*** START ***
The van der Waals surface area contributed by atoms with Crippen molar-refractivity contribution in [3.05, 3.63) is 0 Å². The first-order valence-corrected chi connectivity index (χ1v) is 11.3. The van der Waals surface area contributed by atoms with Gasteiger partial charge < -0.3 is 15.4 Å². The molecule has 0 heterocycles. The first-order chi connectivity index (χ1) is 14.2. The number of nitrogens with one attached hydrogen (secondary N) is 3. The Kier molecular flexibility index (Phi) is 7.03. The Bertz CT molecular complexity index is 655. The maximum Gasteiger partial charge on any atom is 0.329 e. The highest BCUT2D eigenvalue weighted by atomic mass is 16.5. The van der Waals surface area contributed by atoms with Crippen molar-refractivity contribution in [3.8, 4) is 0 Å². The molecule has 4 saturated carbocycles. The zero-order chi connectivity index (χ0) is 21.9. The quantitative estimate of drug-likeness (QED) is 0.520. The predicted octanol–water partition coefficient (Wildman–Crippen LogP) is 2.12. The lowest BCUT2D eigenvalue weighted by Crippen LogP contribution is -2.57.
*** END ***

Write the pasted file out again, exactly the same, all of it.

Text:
The van der Waals surface area contributed by atoms with Crippen molar-refractivity contribution in [3.05, 3.63) is 0 Å². The first-order valence-corrected chi connectivity index (χ1v) is 11.3. The van der Waals surface area contributed by atoms with Gasteiger partial charge < -0.3 is 15.4 Å². The molecule has 0 heterocycles. The first-order chi connectivity index (χ1) is 14.2. The number of nitrogens with one attached hydrogen (secondary N) is 3. The Kier molecular flexibility index (Phi) is 7.03. The Bertz CT molecular complexity index is 655. The maximum Gasteiger partial charge on any atom is 0.329 e. The highest BCUT2D eigenvalue weighted by atomic mass is 16.5. The van der Waals surface area contributed by atoms with Crippen molar-refractivity contribution in [3.8, 4) is 0 Å². The molecule has 4 saturated carbocycles. The zero-order chi connectivity index (χ0) is 21.9. The quantitative estimate of drug-likeness (QED) is 0.520. The predicted octanol–water partition coefficient (Wildman–Crippen LogP) is 2.12. The lowest BCUT2D eigenvalue weighted by Crippen LogP contribution is -2.57.